I think we are all ready for spring, something we have been waiting on for a long time, with an opportunity to get outside and enjoy some of the warmer weather.
As it gets closer to spring, this is when I am in the woods, pre-season turkey scouting. While I am out there in the woods, scouting for turkey sign, I am also keeping an eye out for deer sheds, Shed Hunting.
For those of you that have not hunted sheds, it is a great thing to do this time of the year. Sheds are the buck’s antlers from the previous year shed or dropped after the rut.
Bucks shed their headgear/rack/antlers annually and if you can beat the rodents and other critters out there that chew on them to obtain a source of calcium, you will have the opportunity to find a shed or two.
A buck’s antler/rack is a lot different from cattle horns, which are hollow, as a deer’s rack consists of honey combed solid bone.
Pedicles, are a knobby nub protruding from the buck’s skull, this is where the new antler/rack grows and what supports the buck’s rack.
When bucks start to grow their new racks/antlers, they are no more than bony growths covered with skin and hair known as velvet. They grow incredibly fast in 3 to 4 months, making them the fastest growing living tissue there is.
These pedicles are a permanent part of the buck’s forehead, the point where the antler comes off when shed.
Shed hunting in the spring is also an excellent way to determine if the big buck you hunted last season made it through the winter
If you find his sheds, he is still around, unless the winter did him in and once you have found his shed, you can start putting together your hunting plan for next season.
Once the rut is over, bucks no longer need their racks. They needed their rack during the used to attract and impress the does and most importantly to fight off other bucks trying to draw the females away from his harem.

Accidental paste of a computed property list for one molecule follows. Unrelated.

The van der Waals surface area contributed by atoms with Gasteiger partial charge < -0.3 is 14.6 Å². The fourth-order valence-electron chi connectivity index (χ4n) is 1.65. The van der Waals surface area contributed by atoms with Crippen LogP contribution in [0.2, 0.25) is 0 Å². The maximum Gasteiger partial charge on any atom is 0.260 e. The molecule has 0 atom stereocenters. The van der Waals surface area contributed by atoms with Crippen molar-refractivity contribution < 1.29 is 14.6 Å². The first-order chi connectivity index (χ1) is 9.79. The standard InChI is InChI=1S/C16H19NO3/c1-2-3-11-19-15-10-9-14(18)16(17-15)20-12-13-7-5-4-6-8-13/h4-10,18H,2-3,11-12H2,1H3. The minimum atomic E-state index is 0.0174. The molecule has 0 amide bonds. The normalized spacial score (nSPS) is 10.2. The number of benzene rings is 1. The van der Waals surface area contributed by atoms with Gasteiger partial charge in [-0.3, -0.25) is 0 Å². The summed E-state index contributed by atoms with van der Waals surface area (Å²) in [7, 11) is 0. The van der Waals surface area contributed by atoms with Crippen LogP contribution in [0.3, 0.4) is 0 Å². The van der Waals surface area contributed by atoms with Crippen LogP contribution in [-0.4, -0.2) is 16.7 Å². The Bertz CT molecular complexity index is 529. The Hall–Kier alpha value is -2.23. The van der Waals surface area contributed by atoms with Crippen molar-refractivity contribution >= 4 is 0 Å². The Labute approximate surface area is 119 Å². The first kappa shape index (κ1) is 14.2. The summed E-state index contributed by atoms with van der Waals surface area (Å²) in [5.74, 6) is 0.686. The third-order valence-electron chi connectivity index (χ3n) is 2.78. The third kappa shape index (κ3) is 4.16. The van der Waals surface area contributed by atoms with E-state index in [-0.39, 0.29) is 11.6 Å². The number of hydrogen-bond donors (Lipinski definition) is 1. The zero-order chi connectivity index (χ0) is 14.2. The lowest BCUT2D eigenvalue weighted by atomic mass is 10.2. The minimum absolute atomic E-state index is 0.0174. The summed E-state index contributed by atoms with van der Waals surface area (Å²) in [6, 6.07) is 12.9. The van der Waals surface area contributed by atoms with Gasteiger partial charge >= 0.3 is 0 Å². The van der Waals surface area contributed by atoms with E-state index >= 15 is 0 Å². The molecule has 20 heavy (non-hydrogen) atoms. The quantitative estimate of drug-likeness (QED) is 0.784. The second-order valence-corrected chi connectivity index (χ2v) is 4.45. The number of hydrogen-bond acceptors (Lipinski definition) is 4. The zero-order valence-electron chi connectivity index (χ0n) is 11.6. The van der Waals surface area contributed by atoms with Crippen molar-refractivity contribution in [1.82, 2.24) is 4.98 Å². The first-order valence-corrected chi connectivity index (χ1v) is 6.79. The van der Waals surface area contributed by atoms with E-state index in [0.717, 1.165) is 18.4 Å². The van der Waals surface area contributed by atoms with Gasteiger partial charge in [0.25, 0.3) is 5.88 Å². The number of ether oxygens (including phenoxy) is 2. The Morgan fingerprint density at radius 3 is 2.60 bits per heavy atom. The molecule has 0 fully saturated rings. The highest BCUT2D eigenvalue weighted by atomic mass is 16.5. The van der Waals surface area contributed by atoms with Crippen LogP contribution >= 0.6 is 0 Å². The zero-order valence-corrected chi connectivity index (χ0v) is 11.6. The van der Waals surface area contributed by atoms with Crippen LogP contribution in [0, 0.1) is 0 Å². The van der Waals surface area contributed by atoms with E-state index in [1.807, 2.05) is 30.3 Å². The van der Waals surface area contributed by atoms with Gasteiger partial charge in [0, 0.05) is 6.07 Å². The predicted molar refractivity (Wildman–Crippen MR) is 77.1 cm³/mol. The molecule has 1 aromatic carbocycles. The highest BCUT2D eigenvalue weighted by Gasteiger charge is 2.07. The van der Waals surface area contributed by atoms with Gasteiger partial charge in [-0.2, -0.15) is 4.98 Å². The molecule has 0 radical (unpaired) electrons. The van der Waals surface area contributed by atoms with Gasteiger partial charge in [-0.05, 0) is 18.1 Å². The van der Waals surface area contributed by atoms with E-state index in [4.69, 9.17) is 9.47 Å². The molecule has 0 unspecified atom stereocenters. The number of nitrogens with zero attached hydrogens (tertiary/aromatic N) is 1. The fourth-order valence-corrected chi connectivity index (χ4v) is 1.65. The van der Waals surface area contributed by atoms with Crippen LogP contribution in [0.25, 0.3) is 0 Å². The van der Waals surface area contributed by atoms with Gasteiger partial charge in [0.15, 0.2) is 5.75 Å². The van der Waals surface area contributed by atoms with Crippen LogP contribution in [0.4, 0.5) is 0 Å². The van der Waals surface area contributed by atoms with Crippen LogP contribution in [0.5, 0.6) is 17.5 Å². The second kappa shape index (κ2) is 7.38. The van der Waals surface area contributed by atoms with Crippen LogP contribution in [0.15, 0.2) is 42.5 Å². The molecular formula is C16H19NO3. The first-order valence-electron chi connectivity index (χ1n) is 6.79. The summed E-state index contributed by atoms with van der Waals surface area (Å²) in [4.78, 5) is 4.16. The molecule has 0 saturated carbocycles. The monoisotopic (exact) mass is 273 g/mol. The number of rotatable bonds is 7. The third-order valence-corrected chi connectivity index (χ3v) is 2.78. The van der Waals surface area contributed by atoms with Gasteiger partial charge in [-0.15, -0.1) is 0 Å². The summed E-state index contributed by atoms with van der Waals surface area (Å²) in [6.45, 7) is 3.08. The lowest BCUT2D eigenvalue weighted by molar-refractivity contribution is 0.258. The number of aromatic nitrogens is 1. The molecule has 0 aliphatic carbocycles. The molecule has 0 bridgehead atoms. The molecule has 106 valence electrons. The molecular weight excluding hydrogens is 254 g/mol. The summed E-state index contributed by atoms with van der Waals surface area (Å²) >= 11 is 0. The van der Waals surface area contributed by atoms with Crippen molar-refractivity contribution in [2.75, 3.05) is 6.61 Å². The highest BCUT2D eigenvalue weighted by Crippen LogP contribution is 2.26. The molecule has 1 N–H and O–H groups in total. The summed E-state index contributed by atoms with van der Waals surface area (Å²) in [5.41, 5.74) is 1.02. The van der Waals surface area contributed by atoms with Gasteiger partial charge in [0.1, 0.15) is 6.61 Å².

It is a known fact that not all of the bucks will drop their racks at the same time. Some will begin to lose them following the rut, when their hormone levels begin to drop. Generally, deer in the upper Midwest will shed their antlers in February and March.
The amount of daylight in a day, the fluctuations in the deer’s hormones, their diet and stress will have a lot to do as to when a buck will shed.
There are several reasons deer shed their antlers, it allows the buck regeneration, or re-grow a new set of antlers. Others believe they shed, making it easier for them to make it through the winter, as winter, with its harsh conditions and less food make it tough for a deer coming out of the rut to survive.
When the buck sheds its antlers: it helps them to conserve energy while eliminating excess weight.
Antlers grow rapidly from their (base) when the buck is in velvet during the spring and summer. In a study by Jacobson and Griffin in1983, it was found that yearling could grow as much as a 3/4 inch in a week and adult bucks putting on up to 1 1/2 inches per week during peak growth. Their growth rate slows down during late summer. Blood fall as fall approaches causes the velvet’s to start to dry and when dry enough, velvet is removed by rubbing and thrashing on vegetation in as little as 24 hours.